Reviews:: Dntel Dumb Luck

Six years and a lot of expectations later, Jimmy Tamborello has unleashed another Dntel record to the masses. I remember when I first bought Life is Full of Possibilites and fell in love with its dark sounds. I never thought years later it would be referred to as the "the record that has the first Postal Service song on it." It's a shame that people judge Jimmy on the success of a single record, because his diverse styles have provided me with countless of listens.

The record pushes his creativity in a new direction, as he creates a new sub genre: electro-country. On a lot of the tracks, he combines harmonies, depression and simple strums of live instrumentation with his masterful programming skills. Instead of blips and bleeps, he creates vast, mood setting electro washes and subtle backdrops for some of Indie rocks biggest names. The opening track - Dumb Luck - build so slowly that you barely notice the electronic elements until they crescendo and explode out of your headphones. They are like a perfect house guest. They come, stay just long enough for you to enjoy the company, before leaving just as quickly without breaking anything or making a mess.

Tamborello seems determined for people to forget his efforts with Postal Service. Instead of catchy hooks, the Dntel record is a collage of sounds, textures and guests melded into countless styles. The songs have moments of brilliance that grab you on the first listen, but are littered in subtle moments that you notice on your third trip on the subway or on your walk home from work.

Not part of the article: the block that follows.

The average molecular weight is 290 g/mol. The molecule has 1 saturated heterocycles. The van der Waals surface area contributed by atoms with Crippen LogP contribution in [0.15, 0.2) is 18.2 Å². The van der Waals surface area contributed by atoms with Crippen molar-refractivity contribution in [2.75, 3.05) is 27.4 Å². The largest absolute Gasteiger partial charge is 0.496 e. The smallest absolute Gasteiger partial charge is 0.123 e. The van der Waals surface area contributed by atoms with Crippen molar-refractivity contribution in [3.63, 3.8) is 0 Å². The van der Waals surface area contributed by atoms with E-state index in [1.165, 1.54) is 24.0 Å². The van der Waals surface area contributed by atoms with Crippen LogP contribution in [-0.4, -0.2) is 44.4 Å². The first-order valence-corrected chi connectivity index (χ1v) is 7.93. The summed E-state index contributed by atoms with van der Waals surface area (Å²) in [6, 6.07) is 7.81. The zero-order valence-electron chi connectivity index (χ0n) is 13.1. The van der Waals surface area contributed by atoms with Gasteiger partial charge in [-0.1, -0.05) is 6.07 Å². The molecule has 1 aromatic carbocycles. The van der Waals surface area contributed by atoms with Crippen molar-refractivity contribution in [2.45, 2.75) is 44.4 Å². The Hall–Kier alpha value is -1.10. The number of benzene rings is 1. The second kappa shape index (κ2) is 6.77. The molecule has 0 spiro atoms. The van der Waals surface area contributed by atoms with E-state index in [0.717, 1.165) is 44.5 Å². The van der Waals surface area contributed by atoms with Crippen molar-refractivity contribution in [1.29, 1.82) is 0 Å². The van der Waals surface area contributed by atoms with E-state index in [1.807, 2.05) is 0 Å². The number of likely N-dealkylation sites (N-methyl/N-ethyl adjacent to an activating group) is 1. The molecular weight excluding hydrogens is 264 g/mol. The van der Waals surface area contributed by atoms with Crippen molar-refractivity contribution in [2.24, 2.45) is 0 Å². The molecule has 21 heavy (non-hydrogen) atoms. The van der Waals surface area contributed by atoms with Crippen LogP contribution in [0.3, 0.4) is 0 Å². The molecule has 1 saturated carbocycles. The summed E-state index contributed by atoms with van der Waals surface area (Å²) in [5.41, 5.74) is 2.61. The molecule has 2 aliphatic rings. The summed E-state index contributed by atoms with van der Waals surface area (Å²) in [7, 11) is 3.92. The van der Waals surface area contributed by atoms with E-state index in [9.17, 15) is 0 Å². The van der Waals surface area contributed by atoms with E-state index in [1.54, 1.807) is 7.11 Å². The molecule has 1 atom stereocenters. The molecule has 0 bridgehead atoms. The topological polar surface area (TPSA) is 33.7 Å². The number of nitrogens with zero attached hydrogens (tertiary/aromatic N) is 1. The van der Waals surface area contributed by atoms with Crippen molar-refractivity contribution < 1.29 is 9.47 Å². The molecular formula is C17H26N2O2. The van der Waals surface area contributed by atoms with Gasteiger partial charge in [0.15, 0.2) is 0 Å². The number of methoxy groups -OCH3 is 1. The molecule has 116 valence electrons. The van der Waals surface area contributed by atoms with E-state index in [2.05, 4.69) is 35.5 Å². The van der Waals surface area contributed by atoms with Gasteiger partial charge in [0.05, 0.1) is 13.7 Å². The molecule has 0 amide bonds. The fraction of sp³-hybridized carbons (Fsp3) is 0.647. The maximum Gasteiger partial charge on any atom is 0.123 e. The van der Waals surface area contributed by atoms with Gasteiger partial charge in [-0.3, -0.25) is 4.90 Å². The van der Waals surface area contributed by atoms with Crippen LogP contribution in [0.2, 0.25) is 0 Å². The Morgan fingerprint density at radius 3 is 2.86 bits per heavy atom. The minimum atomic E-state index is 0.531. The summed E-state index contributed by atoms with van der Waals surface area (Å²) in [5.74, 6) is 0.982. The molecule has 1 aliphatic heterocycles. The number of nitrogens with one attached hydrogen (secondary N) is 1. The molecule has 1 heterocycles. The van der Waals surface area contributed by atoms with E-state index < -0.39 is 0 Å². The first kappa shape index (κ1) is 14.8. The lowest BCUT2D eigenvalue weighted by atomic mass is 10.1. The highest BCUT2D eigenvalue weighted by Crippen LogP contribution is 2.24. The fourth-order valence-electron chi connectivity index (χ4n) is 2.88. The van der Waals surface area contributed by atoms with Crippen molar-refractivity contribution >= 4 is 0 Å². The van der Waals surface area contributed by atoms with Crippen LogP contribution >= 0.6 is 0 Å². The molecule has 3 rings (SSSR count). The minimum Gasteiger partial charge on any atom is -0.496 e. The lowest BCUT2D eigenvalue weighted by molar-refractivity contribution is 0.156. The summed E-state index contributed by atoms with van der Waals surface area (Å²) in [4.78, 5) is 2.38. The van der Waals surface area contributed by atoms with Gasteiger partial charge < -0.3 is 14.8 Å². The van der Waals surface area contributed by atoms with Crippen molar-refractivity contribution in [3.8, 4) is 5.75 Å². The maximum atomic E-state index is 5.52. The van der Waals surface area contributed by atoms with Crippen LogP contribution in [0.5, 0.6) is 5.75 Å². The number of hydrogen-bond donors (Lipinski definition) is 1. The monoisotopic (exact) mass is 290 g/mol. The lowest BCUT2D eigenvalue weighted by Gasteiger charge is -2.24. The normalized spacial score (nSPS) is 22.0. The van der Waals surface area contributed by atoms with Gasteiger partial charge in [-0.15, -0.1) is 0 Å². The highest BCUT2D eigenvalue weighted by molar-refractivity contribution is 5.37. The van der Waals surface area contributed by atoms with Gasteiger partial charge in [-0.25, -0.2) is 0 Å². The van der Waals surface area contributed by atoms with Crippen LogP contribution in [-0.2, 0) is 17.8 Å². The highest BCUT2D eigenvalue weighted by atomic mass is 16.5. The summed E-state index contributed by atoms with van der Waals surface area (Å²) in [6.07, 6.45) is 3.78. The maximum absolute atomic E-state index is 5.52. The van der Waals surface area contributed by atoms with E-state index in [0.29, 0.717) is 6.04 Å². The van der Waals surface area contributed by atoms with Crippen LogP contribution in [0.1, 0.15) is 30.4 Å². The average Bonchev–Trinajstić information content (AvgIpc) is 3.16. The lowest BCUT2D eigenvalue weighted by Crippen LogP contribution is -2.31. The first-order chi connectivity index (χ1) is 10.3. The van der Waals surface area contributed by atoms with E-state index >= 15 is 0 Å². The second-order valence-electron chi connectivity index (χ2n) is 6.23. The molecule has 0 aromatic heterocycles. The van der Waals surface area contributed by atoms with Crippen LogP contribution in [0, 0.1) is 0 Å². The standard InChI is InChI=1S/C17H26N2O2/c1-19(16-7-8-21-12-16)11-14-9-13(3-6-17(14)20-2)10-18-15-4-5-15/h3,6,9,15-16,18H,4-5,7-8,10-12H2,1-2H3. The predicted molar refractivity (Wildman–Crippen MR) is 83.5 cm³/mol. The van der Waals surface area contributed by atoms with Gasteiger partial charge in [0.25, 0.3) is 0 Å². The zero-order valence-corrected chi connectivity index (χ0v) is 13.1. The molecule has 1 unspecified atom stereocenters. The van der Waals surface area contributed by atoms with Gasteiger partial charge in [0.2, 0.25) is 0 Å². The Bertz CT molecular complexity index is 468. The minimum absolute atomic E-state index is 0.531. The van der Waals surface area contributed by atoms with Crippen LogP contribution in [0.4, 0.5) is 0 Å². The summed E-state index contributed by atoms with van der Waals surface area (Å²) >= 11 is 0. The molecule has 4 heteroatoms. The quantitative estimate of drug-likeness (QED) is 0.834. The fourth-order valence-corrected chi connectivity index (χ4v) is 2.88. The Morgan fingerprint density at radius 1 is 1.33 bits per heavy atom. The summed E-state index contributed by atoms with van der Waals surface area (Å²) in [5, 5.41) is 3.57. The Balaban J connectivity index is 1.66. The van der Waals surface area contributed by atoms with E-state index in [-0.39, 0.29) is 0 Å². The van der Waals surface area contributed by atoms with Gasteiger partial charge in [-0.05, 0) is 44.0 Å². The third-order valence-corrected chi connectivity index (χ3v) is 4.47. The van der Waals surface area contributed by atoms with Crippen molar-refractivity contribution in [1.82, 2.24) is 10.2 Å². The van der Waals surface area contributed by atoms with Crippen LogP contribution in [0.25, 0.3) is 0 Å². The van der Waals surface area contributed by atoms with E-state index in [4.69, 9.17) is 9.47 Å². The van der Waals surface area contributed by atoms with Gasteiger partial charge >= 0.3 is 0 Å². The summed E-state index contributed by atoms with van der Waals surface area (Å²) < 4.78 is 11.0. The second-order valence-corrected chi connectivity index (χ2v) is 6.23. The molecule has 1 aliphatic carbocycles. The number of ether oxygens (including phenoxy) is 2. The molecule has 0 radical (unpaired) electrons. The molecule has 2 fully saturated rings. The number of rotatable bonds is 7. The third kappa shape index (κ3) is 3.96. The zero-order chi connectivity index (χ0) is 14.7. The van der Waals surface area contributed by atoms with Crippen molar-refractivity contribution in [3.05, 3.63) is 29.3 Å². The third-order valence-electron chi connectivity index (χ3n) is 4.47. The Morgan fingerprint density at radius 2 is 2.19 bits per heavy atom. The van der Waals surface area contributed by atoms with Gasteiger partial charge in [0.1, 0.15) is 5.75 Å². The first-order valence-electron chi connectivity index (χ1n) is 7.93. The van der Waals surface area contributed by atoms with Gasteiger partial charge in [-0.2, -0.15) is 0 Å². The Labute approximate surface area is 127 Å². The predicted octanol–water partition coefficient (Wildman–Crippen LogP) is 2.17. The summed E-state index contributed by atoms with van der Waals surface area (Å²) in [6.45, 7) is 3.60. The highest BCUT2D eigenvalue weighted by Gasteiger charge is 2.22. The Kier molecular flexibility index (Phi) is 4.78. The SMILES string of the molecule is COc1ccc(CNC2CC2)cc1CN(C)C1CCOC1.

Jimmy is able (and seems very comfortable) to let his guests really inspire him. To a Fault features Ed Droste (Grizzly Bear) on vocals and blends layers effortlessly without taking away from the picked acoustic riff. I'd Like You To Know crafts a depressing, but beautiful melody that suits Valerie Trebeljahr (Lali Puna) perfectly. The gentle fuzz and warbled tones of Breakfast in Bed really expand on the promise Conor Oberst displayed on Digital Ash. The same can be said about the minor touches he adds to the acoustic heavy, country ditty - Rolling On - starring Jenny Lewis.

Jenny sings, "It’s just no fun, when you hate the person you've become." I don't think that applies to Jimmy, but I wonder if he hates the person people want him to become? I really start to wonder this on Natural Resources. The intro sounds like a track that would jump into the danceable rhythms and feature Ben Gibbard's trademark vocals. To be honest, even the diction of Andrew Broder (from the fantastic band Fog) even stumbles into Gibbard-esque moments. But instead, the song continues at a slow pace, but really enjoys the tranquil journey. Horns and complex understated beats really show case Jimmy's skills, but don't fall back on simple hooks.

What can I say? I'm a huge fan of this record, but that doesn't surprise me. For people who aren't familiar with Jimmy's works, given this an honest listen. I bet it will surprise you.

MP3:: Dumb Luck

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